BIOL367/F10:Class Journal Week 7

From OpenWetWare

Revision as of 17:31, 17 October 2010 by Andrew Herman (Talk | contribs)
Jump to: navigation, search

Contents

Salomon Garcia

Andrew Herman

  1. How do you think biotechnology like whole genome sequencing and microarrays will affect your future?- It is likely that within the next decade, the price of individual DNA sequencing will have dropped to a point that it will become a viable tool for medical diagnostics, and development of effective treatment, of most known diseases. My entire genome will be available for sequencing and then analysis within a relatively quick time span, say a week. And this will give medical professionals the ability to be more precise and accurate in their treatment of complicated illness, that I may develop, similar to the way MRI and Pet scan test are used today. This technology has the potential to change the way medicine is practiced, in that every person will be sequenced and their data analyzed for treatment options. Biotech development is on the front line of the battle with deadly illnesses such as cancer, and has the highest possibility of becoming the tool with which effective treatment is developed.
  2. How will it affect your career?- With advancement in any technological field, creation of new and highly competitive professional positions will become available to be filled by those knowledgeable in the necessary skills. A fundamental knowledge of DNA microarray technology with an ability to analyze the data on a large scale quickly, enables a person to become more competitive in these fields. Thus, new career opportunities are likely to become available at an ever expanding rate. There is also room for entrepreneurship, with new and expanding companies being developed at an exponential level, there will be several services currently unavailable that can lay the foundations of new companies; making this technology more commonly available and relevant to the average person.
  3. How will it affect your personal life?- Personally, a technology such as this would make future medical treatment far more effective and efficient, in terms of prediction, diagnosis, and treatment options. If I or a close friend/family member were susceptible to a disease, the increased ability in prognosis and treatment would make it more likely that the personal relation would survive longer and have a higher quality of life. An important factor to anyones personal life, is his personal relationships, and the quality of life that they can all experience.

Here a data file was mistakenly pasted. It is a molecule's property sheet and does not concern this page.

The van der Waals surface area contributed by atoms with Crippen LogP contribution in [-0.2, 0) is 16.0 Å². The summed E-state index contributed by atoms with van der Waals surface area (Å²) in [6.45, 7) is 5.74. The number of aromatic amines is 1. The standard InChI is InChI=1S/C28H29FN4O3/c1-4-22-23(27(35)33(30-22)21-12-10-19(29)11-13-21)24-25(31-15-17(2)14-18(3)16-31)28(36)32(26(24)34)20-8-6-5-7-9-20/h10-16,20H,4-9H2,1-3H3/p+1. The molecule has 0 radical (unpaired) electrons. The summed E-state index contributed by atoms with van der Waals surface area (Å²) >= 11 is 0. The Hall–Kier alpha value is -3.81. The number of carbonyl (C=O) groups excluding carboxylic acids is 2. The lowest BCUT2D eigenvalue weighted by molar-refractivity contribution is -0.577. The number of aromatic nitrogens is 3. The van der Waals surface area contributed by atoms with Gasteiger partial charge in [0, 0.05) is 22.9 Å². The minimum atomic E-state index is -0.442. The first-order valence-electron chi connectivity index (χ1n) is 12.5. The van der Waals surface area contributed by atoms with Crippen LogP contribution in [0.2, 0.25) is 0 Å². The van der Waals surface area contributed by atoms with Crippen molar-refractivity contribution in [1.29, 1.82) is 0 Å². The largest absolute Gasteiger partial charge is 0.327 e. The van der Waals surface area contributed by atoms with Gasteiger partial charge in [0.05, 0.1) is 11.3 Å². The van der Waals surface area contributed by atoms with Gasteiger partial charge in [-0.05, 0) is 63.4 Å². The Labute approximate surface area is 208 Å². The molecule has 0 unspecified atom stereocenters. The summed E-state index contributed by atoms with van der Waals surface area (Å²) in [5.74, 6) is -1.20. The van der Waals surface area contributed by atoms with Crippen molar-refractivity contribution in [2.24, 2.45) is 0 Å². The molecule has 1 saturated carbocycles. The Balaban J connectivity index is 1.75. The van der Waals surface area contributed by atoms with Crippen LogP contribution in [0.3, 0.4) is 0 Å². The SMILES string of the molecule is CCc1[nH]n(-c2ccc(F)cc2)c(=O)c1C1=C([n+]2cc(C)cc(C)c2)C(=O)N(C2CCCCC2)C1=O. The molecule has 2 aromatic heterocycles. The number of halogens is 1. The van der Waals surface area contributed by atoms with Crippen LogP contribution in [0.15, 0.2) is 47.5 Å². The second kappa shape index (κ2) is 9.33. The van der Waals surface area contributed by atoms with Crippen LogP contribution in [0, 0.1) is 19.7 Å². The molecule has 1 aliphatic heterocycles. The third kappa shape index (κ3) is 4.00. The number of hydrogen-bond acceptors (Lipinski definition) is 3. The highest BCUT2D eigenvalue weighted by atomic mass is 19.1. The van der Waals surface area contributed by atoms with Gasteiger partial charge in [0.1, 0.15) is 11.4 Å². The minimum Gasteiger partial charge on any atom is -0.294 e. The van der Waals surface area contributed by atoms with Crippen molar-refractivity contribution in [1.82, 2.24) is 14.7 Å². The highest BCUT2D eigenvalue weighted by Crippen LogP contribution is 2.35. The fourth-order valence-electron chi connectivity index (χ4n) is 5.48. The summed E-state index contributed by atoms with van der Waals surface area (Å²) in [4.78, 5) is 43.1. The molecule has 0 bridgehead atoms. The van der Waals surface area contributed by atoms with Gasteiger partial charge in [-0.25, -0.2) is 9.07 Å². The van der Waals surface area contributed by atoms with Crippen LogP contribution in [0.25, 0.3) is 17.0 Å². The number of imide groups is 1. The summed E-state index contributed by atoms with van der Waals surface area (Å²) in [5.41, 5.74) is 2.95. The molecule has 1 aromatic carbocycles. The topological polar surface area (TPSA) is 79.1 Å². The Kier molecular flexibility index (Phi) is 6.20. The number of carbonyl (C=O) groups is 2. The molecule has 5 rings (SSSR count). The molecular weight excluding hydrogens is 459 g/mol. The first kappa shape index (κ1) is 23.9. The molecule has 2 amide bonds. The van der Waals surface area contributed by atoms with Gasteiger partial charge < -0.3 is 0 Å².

4. What pitfalls can you foresee and how would you suggest avoiding them?- The major danger with this type of technological development mostly stems from an issue of privacy. Privacy for patients, whom may have a serious diagnosis found in their analysis, would become a hot topic issue with its development. This would stem from possible discrimination claims, by persons, who feel that their particular position will be threatened if their employer discovered the results of their test. Especially in a climate where health care rights is such a hot button issue, this type of developing technology could come under attack by groups that are concerned with privacy rights of patients. Another, even more dangerous, problem for a technology such as this is cost availability. Will this form of treatment be available to all, rich and poor, paid for by the government, or will it be considered a luxury type of test available for the wealthy and middle class. Separations in quality healthcare to socio economic classes would become further divided in a situation such as described. These are just a few of the social issues, that could be foreseen, not to mention the accuracy and effectiveness of mass testing that would tax the medical infrastructure in this country.

Andrew Herman 17:31, 17 October 2010 (EDT)

Richard Brous

  1. How do you think biotechnology like whole genome sequencing and microarrays will affect your future? - I have no doubt individual (human) sequencing will arise as a viable business as soon as the price drops below $1000. And with all the individual and human comparison information (dna strengths and weaknesses) there will be those who would like to use that information to their advantage at the expense of the individual. The likely groups will be employers, insurance companies, wealthy families and probably more. Employers might only want those healthy enough to lower their benefit premiums and show higher IQ or possibly physical strenth. Insurance companies who already employ significant statistical analysis will add in "gene weaknesses" and try to avoid those who carry characteristics which they deem unfavorable. Weathly families will scan their childrens pool of suiters to ensure "strong stock" enters into their family line. The whole while all parties will either ignore or simply be unaware that environmental factors have significant and random effects over time. So I feel that this could and likely will significantly impact my future.
  2. How will it affect your career? - I'm not sure, certainly there may be interesting opportunities as a computer scientist to write algorithms and software to support the needs of this new industry. So maybe a job for me down the road in this area helping to standardize data collection and usage across various databases, not to mention opportunities in analysis and tool development.